Neither of us had been to Skye, my wife last time at Applecross was about 50 years ago, and I hadn't been their either. My wife wanted to take me on the Jacobite Steam train from Fort William to Mallaig and I wanted to do Ben Nevis, which my wife hadn't done, and I had done it once in the early 1980's as part of a group which did the three peaks of the UK in 24 hours, which we did succeed in doing. Our 4 day trip was already planned out.
One day we did the road to the Isles, caught the ferry to Skye and spent quite a few hours going to the SW side of the Cuillins having crossed via the north of them, then going up the west coast of Skye, before cutting straight across its middle to Portree. We returned to Fort William via the Skye Bridge. The day we climbed Ben Nevis we were starting our ascent at 9 am at a height of approximately 300 ft above sea level we aimed to climb the highest peak in the UK at some 4300 ft above sea level, and a distance of approximately 3 miles in each direction. Many people were doing it (by the way I was in walking trousers) and asking to pass as we settled into our usual walking rhythm, on one occasion a group of three girls who were quite happy to find out those who hadn't been there before and to pass advice were keen to tell us that we needed to pace ourselves. I ignored them thinking, who are you to advise when you have not the slightest idea of our walking experience. Fell walking and long distances of up to 20 miles is not unusual for us, 12 to 15 miles even in the Lake District. My wife and I got to the top in 2 hrs 45 mins, grantedly not a record, but we didn't set out to do a record, but we both felt quite pleased. I took just over 100 photos whilst going up and down as well as the top. We stopped to take in the views. We spent 45 minutes on the top and drank two small bottles of wine that we had carried up and my wife pulled out chocolate buns that she had made with "50" on them, but the wind chill got to us. It took us 2 hrs 30 mins to come down, 6 hours in total, and that was a whole hour less than it took me in the early 1980's but by then I had within the 24 hour period climbed Snowden, Scafell Pike, just completed Ben Nevis and driven to Snowden and Ben Nevis earlier. I didn't drive back from Fort William, tiredness took over the adrenaline.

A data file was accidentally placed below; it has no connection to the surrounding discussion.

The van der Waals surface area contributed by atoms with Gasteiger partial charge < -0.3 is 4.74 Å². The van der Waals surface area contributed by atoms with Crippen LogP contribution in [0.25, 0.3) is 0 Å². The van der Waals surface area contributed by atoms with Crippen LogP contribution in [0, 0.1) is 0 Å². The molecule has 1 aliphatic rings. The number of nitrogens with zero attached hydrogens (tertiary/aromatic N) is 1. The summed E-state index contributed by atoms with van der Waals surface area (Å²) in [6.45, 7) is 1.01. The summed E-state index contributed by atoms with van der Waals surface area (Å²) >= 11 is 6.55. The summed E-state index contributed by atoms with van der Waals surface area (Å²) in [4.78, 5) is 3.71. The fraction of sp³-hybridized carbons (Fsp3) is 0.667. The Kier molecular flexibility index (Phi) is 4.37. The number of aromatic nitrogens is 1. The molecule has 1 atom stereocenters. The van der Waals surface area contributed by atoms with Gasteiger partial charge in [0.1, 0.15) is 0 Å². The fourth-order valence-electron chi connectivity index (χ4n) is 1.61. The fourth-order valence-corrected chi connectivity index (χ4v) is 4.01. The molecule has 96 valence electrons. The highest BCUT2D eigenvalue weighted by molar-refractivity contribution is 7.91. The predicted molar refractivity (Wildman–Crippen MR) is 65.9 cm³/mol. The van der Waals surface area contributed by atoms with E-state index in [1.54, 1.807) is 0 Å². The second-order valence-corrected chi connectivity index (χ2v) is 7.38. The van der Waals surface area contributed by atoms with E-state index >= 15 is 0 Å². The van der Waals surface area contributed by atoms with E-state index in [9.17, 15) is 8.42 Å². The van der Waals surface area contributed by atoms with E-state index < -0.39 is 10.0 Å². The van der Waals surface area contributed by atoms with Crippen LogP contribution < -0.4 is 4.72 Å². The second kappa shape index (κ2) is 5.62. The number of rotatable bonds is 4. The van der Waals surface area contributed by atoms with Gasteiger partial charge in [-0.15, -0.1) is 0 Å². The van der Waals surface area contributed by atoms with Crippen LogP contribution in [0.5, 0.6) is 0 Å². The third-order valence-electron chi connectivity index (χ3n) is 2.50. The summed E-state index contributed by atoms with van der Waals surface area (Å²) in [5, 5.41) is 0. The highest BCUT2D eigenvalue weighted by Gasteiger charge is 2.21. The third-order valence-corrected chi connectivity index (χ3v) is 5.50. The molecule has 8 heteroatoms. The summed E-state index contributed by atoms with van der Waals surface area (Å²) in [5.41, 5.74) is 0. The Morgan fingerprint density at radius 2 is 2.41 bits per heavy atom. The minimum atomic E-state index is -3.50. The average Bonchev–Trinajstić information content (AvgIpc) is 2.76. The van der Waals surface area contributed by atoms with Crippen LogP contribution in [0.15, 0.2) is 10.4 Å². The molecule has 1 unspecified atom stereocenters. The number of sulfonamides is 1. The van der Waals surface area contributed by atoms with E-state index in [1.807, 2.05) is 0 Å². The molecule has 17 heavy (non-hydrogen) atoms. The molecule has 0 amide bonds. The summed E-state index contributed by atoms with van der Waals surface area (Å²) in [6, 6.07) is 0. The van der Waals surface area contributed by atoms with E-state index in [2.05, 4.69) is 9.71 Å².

Getting down by 3 pm and it still being a glorious day it gave us time to go to Neptune's Staircase in Fort William to get good views of the west side of the Nevis Range and subsequently take a drive down Glen Nevis, the southern flanks of the Nevis Range until the road stopped.
A further day we drove via Loch Lochy, Glen Shiel and Eilean Donan Castle over to Loch Carron and subsequently the Applecross pass, Scotland's and the UK's third highest road and 2054 feet. The views were spectacular as the good weather continued. We returned by driving up the west side of the Applecross peninsular and around its northern headland. The views were so good we could see the Outer Hebrides to the North.
The Jacobite steam train ride from Fort William to Mallaig was on another day. Returning at 4 pm to Fort William the sun still shining.
Loch Shiel and the monument to Bonnie Prince Charles, as two the bottom edge of Loch Ness and the side road to its south.
Within the hour of setting off home we hit rain as we approached Glen Coe but that stopped so we had sandwiches and drink parked on Rannoch Moor looking west into Glen Coe, departing around 6.30 pm for our drive back to North Yorkshire. A journey that added 1152 miles to the car and 750 photos, reduced to 474 and 240 for the digital photo frame.
Attending appointments on middle of the following week like dentists, opticians etc in Harrogate, yes I was skirted all the time even at these events, we had another weekend ahead when we helped a friend celebrate his birthday.
Now it's back to the usual routine. I've done my invoices for my September work, planning which gardens to start later in October, and the most efficient order to do them in as well as getting my head around fitting electrics, plasterboard, plumbing, door frames into our barn annex which I will start in the first week of November 2013. The only outside help I will need is a professional plasterer and I already have one lined up. My target date is April 2014 with the help of my wife. We also intend upgrading the main bathroom and Kitchen, then we will re-list on the market as a fully completed house for our impending re-location to France for our next chapter in our lives. From next April we may, not yet decided, run the barn annex as a B&B, but if we do, it is as the skirted couple. It's ideal as a B&B as except for the kitchen, it is independent of the house so you are not literally sharing your home with others.